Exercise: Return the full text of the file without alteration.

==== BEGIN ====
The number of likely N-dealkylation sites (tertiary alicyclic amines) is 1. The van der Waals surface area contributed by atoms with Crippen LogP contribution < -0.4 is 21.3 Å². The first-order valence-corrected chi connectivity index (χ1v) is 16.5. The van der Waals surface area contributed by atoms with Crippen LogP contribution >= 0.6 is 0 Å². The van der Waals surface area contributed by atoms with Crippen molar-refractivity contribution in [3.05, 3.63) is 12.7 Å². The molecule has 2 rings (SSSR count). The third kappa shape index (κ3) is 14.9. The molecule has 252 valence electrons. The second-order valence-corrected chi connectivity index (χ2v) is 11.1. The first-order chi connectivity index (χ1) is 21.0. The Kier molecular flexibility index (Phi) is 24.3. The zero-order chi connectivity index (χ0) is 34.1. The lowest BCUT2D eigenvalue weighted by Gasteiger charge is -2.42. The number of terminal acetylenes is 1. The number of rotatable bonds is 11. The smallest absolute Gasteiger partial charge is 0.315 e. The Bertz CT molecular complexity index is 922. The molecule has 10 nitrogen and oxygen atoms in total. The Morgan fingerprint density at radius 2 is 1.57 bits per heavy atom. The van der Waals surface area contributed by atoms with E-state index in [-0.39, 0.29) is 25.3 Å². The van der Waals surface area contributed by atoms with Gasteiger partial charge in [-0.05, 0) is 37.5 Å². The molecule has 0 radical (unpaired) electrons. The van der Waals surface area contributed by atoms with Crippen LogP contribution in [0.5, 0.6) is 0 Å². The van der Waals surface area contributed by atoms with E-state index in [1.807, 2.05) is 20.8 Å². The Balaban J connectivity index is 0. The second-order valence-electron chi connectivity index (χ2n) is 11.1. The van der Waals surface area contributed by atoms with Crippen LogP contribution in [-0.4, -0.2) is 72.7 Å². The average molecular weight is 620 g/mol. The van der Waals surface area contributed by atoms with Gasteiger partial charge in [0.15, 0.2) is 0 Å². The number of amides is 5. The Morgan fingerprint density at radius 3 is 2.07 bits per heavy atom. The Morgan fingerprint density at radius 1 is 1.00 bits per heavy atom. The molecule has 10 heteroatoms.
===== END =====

The number of likely N-dealkylation sites (tertiary alicyclic amines) is 1. The van der Waals surface area contributed by atoms with Crippen LogP contribution < -0.4 is 21.3 Å². The first-order valence-corrected chi connectivity index (χ1v) is 16.5. The van der Waals surface area contributed by atoms with Crippen LogP contribution >= 0.6 is 0 Å². The van der Waals surface area contributed by atoms with Crippen molar-refractivity contribution in [3.05, 3.63) is 12.7 Å². The molecule has 2 rings (SSSR count). The third kappa shape index (κ3) is 14.9. The molecule has 252 valence electrons. The second-order valence-corrected chi connectivity index (χ2v) is 11.1. The first-order chi connectivity index (χ1) is 21.0. The Kier molecular flexibility index (Phi) is 24.3. The zero-order chi connectivity index (χ0) is 34.1. The lowest BCUT2D eigenvalue weighted by Gasteiger charge is -2.42. The number of terminal acetylenes is 1. The number of rotatable bonds is 11. The smallest absolute Gasteiger partial charge is 0.315 e. The Bertz CT molecular complexity index is 922. The molecule has 10 nitrogen and oxygen atoms in total. The Morgan fingerprint density at radius 2 is 1.57 bits per heavy atom. The van der Waals surface area contributed by atoms with E-state index in [-0.39, 0.29) is 25.3 Å². The van der Waals surface area contributed by atoms with Gasteiger partial charge in [-0.05, 0) is 37.5 Å². The molecule has 0 radical (unpaired) electrons. The van der Waals surface area contributed by atoms with Crippen LogP contribution in [0.5, 0.6) is 0 Å². The van der Waals surface area contributed by atoms with E-state index in [1.807, 2.05) is 20.8 Å². The Balaban J connectivity index is 0. The second-order valence-electron chi connectivity index (χ2n) is 11.1. The van der Waals surface area contributed by atoms with Crippen LogP contribution in [-0.4, -0.2) is 72.7 Å². The average molecular weight is 620 g/mol. The van der Waals surface area contributed by atoms with Gasteiger partial charge in [0.15, 0.2) is 0 Å². The number of amides is 5. The Morgan fingerprint density at radius 3 is 2.07 bits per heavy atom. The Morgan fingerprint density at radius 1 is 1.00 bits per heavy atom. The molecule has 10 heteroatoms.